Should California start its own bank to serve marijuana companies? It wouldn't be easy.
Young cannabis plants grow at a Desert Hot Springs greenhouse owned by marijuana cultivator Canndescent, one of the few cannabis firms that's found a bank willing to take its deposits. (Gina Ferazzi / Los Angeles Times)
By James Rufus KorenContact Reporter
With recreational marijuana sales set to become legal in California next year and most banks unwilling to open accounts for cannabis companies, pot entrepreneurs are desperate to figure out what to do with their piles of cash. Now, some want the state or cities to get involved.
Over the last year, there has been increasing interest among cannabis businesses and public officials in the idea of public banks: government-owned institutions that would take deposits, make loans and, in California at least, be willing to work with marijuana companies.
Gubernatorial candidate and California Lt. Gov. Gavin Newsom has called for the creation of a public bank and has discussed the idea with members of the cannabis industry. This week, L.A. City Council President Herb Wesson said he wants to look into creating a city-owned bank that might serve cannabis businesses.
But would it work?
Maybe, said Matt Stannard, who has been an advocate of public banking long before California residents voted to legalize recreational pot use last year.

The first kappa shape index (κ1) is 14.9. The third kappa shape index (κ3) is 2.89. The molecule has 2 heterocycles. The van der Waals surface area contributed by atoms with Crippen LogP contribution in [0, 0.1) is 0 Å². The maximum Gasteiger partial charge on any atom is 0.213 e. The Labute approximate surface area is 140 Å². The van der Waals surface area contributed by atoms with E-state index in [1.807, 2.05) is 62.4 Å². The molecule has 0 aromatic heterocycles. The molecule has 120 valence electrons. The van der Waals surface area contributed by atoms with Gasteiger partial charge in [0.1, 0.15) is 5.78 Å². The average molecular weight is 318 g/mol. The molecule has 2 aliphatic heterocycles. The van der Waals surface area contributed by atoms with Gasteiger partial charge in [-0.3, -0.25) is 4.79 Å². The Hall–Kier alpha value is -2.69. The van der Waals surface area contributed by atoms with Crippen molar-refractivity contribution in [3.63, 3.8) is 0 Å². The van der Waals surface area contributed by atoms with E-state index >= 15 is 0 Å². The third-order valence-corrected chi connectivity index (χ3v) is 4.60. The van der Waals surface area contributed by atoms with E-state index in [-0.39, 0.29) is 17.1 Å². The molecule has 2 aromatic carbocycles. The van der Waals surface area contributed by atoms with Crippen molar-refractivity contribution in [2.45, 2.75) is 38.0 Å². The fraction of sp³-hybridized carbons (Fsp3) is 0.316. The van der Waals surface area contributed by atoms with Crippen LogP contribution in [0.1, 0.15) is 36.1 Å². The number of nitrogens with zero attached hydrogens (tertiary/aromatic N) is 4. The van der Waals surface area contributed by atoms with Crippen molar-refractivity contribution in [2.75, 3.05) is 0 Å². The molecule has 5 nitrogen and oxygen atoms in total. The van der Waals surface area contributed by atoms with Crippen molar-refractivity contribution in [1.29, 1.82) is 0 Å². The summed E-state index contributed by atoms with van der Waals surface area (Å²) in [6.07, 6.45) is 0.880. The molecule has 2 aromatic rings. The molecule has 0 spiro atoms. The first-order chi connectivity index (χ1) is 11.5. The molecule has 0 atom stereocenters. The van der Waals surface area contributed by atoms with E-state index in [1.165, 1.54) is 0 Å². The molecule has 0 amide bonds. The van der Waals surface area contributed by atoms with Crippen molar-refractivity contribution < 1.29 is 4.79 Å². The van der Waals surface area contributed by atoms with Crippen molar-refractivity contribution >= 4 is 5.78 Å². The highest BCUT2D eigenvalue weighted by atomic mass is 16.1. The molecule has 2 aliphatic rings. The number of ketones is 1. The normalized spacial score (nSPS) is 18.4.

He’s optimistic, but also warns that there are plenty of potential pitfalls.
“I’m not going to say that if you create a public bank, it's going to solve all of the marijuana industry's banking problems,” he said. “But it’s worth a try.”
Why a public bank?
A public bank is much like a private one, taking deposits and making loans. There are a few big differences:
Owned by shareholders.
Run by a board of directors selected by shareholders.
Run to generate profit and return profit to shareholders.
Owned by the public.
Run by elected or government-appointed officials.
Run to support public priorities and return profit to the public.
Stannard, policy director for Sonoma, Calif.-based advocacy group Commonomics USA, said there are a handful of potential benefits of public banks, some economic and some social, irrespective of their use by the marijuana industry.
If California had a public bank, the state could deposit tax revenue there rather than at a private bank. Those deposits would then be used to make loans.
But unlike at a private bank, those loans could be used to support state needs — such as affordable housing — and profits could be returned to the state coffers.
The Bank of North Dakota, the only publicly owned bank in the country, has paid $85 million into various state government funds over the last four years, according to its most recent annual report. It makes low-interest student loans and farm loans and helps finance local public-works projects, all priorities set by state leaders.
Newsom, in a series of tweets in May during the California Democratic Party convention, said California should develop a state bank to offer student loans and finance the construction of healthcare facilities and housing.